The challenge of marriage and parenting has never been easy. Those who have stresses and strains in their marriages or problems with their children should comfort themselves in the knowledge that every one of our patriarchs and matriarchs had strains in their relationships and truly serious problems with their children. But that did not disqualify them from being regarded as our Avot, the founding parents of our nation, and from enjoying a unique status as pioneers of our heritage. The story of their lives is Torah. We have much to learn from both from their strengths and their weaknesses, from their success and their failures, from their spiritual achievements and their moral failings. Ki adam ein tzaddik ba'aretz asher ya'seh tov, v'lo yecheta, 'For there is none righteous on earth who doeth only good and sinneth not.'
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My dear Joshua,
You have been blessed as to the family you have been born into, a family with a long tradition of service to the community and caring within the community. The field of medicine instinctively spring to mind, and what more noble profession is there – notwithstanding our national health service. But there is also the field of Jewish publishing in your background. Your late maternal great grandpa was the publisher Raphael Mazin, and your grandma Minnie worked in the bookshop in Whitechapel, which was a magnet for Jewish intellectuals in the 1920s and 30s. Indeed, I remember well Jack and Fanny Mazin from my ministry in Hampstead Garden Suburb in the 1960s.
As far as your paternal grandparents are concerned, I know what a unique contribution they have made to the Liverpool Jewish community, and how highly esteemed they were. I knew your grandpa Mervyn, of blessed memory, as a great Zionist, with a passion for Jewish history, who, at retirement, wrote an M.Phil. dissertation on the contribution of Liverpool Jewry to Zionism. He was a strong and warm character, and I know how much he is missed today by all the family, and especially by Grandma Jeanette, whom we are delighted to have with us today.
You have been especially blessed, Joshua, to have had your maternal grandparents,
Minnie and your late grandpa Dick living with you since you were three years of age. They were among the earliest Jewish settlers in Stanmore and were founder members of our shul. You were so very close to them, and especially to your late grandpa, a highly intelligent man and a voracious reader, who was totally on your wavelength, and who taught you so much. I know how deeply he is also missed today. But both of your grandparents are really still with you, because of the inspirational in-put into your life and development to which they have contributed so greatly.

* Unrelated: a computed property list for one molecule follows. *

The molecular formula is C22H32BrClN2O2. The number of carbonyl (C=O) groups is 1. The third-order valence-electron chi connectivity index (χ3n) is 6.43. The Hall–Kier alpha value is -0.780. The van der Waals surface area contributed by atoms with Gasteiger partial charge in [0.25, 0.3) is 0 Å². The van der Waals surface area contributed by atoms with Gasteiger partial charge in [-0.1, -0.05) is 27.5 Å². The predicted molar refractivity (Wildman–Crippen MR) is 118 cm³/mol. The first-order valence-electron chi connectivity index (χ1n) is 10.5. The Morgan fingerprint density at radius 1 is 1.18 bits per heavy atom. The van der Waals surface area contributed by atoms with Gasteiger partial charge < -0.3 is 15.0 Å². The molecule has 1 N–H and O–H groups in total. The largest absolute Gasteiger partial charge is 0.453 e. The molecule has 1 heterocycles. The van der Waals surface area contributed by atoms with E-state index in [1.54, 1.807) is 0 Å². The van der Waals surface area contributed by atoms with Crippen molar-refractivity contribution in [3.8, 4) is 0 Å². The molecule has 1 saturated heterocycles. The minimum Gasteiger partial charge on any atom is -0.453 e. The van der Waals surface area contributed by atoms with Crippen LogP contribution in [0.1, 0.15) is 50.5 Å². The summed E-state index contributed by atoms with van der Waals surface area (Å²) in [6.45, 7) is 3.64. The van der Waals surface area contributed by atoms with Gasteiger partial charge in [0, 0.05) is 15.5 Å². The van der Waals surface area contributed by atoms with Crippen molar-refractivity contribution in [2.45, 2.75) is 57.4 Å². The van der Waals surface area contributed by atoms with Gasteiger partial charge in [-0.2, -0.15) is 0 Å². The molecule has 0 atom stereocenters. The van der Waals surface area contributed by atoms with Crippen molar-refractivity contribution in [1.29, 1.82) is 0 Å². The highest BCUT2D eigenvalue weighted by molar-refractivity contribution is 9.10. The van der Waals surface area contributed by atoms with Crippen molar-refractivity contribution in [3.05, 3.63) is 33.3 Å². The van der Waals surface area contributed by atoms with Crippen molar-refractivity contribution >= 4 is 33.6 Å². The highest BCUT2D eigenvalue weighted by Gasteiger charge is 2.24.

The lives of your mum and dad, Liz and Ian, have been, understandably, almost totally taken up with their respective medical and medical research careers. They have inherited that profound love for Israel, and your mum is currently pursuing an admirable initiative to bring together Arab and Israeli physicians to collaborate on heart, kidney and diabetic diseases. She did a fund-raising walk for Norwood, and dad is in training for a bike ride in Israel before long. They are also both involved with a group that tries to tackle the political bias against Israel in medical publishing – and I think there is a salutary challenge here for all our members to get involved in this area within their own trades or professions.
And now Joshua we’ve reached you. Not surprisingly, you are twinning your barmitzvah, through the WIZO scheme, and sharing some of your barmitzvah money with someone less fortunate.
To say you are academically gifted is apparently a gross understatement. You have graduated from being House Captain and top student in Matilda Marks Kennedy (a lovely school that I visited a few weeks ago) to gaining a scholarship to Habs, where you have immersed yourself in a whole raft of sporting, musical and choral activities. You are a prolific reader; and if you have any further spare time at home you never waste it, and are likely to be found painting your warhammer models or building some complex lego building. You have layened for years, in our Children’s and Intermediate Services and in school every Rosh Chodesh. Not surprisingly, you sounded like a veteran this morning. I think we’ve covered about a third of your achievements, but time is marching on, so forgive me if I cut to my Barmitzvah message to you, which will be very short and to the point.
Your sidrah contains one of the most well-known episodes in the Torah, the story of Jacob’s ladder. To recap: he was on the run from his brother, Esau, and he arrived at a place at sundown. He took some stones to make a pillar for his head and, physically and mentally exhausted, he fell asleep. He then had a dream of a ladder spanning heaven and earth, with angels ascending and descending.
What strikes me is the amazing nature of his dream. Anyone else on the run from someone who had vowed to kill him would probably have had terrifying nightmares. Jacob, on the other hand, dreams of angels, of a ladder to heaven, of God at its summit promising him protection and blessing. What faith! What courage! What optimism!
Joshua, life has its problems. No one sails through life without encountering some storms or at least choppy water. The message of your Barmitzvah sidrah is to adopt Jacob’s philosophy, namely that problems are there to be solved; that faith in God can carry us through the greatest challenges; that life is a ladder, and that even angels have their ups and downs.
We pray that your life will be happy, healthy and successful, that you will achieve all your objectives, and that you will follow in the footsteps of your dear parents and grandparents, leading a most constructive life, making a difference, and enriching your community, your people and your society.